A gigantic off-loading of budget pain from old to young. Medicare and Social Security will be protected exactly as they are for Americans now over age 55. Younger Americans, on the other hand, will find Medicare progressively less generous, with the heaviest burden of adjustment falling on the youngest of all.
In the past, such pay-it-forward economics could be justified on the premise that—thanks to economic growth—the next generation would be richer than its predecessors. But that assumption has been breaking down as the benefits of economic growth have been claimed by fewer and fewer Americans. Virtually all of the productivity gains since 1979 have flowed to the top 1 percent of income earners. As a result, today’s 20-somethings face a future in which most of them may well fail to attain the living standards of their parents.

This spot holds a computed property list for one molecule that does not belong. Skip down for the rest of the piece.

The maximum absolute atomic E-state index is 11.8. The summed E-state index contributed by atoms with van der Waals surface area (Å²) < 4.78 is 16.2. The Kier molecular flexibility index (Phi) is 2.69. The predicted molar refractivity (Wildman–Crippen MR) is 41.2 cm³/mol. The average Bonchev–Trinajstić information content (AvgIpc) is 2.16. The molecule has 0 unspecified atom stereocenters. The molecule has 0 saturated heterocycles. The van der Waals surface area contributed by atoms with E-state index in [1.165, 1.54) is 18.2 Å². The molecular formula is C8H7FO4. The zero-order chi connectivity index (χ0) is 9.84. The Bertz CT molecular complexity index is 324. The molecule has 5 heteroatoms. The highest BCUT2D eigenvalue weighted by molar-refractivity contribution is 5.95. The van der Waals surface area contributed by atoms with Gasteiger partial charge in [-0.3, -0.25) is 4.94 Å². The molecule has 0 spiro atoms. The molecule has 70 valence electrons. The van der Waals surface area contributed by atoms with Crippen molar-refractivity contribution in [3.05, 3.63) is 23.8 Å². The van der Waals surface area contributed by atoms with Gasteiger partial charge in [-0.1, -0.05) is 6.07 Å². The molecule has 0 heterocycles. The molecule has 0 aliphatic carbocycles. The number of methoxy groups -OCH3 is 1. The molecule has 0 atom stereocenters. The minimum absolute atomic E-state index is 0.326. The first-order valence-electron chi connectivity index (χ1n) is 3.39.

If it’s uncaring for society to neglect the old, it’s outright suicidal to cannibalize the life chances of the rising generation. Yet that is precisely what has been happening, before our collective eyes and with our collective assent.